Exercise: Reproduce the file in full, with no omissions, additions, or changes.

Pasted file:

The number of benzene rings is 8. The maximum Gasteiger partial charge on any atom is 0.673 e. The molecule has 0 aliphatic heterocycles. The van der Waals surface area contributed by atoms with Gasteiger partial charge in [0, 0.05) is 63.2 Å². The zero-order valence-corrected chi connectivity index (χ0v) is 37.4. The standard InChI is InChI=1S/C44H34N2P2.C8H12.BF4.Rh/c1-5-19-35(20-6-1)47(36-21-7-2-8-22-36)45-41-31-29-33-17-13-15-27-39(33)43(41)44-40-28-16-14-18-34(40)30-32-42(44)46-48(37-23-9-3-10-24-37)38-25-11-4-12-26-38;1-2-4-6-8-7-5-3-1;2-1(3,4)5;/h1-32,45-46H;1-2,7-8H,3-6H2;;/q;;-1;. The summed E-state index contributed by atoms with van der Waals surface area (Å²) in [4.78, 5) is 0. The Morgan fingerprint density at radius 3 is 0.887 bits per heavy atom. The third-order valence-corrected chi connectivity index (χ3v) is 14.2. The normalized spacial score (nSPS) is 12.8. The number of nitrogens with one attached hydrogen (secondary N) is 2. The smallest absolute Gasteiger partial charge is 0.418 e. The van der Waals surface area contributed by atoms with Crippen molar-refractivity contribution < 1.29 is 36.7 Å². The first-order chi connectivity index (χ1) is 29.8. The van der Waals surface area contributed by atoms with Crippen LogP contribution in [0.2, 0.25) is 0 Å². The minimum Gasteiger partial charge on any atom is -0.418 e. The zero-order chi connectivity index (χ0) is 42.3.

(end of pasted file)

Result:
The number of benzene rings is 8. The maximum Gasteiger partial charge on any atom is 0.673 e. The molecule has 0 aliphatic heterocycles. The van der Waals surface area contributed by atoms with Gasteiger partial charge in [0, 0.05) is 63.2 Å². The zero-order valence-corrected chi connectivity index (χ0v) is 37.4. The standard InChI is InChI=1S/C44H34N2P2.C8H12.BF4.Rh/c1-5-19-35(20-6-1)47(36-21-7-2-8-22-36)45-41-31-29-33-17-13-15-27-39(33)43(41)44-40-28-16-14-18-34(40)30-32-42(44)46-48(37-23-9-3-10-24-37)38-25-11-4-12-26-38;1-2-4-6-8-7-5-3-1;2-1(3,4)5;/h1-32,45-46H;1-2,7-8H,3-6H2;;/q;;-1;. The summed E-state index contributed by atoms with van der Waals surface area (Å²) in [4.78, 5) is 0. The Morgan fingerprint density at radius 3 is 0.887 bits per heavy atom. The third-order valence-corrected chi connectivity index (χ3v) is 14.2. The normalized spacial score (nSPS) is 12.8. The number of nitrogens with one attached hydrogen (secondary N) is 2. The smallest absolute Gasteiger partial charge is 0.418 e. The van der Waals surface area contributed by atoms with Crippen molar-refractivity contribution < 1.29 is 36.7 Å². The first-order chi connectivity index (χ1) is 29.8. The van der Waals surface area contributed by atoms with Crippen LogP contribution in [0.2, 0.25) is 0 Å². The minimum Gasteiger partial charge on any atom is -0.418 e. The zero-order chi connectivity index (χ0) is 42.3.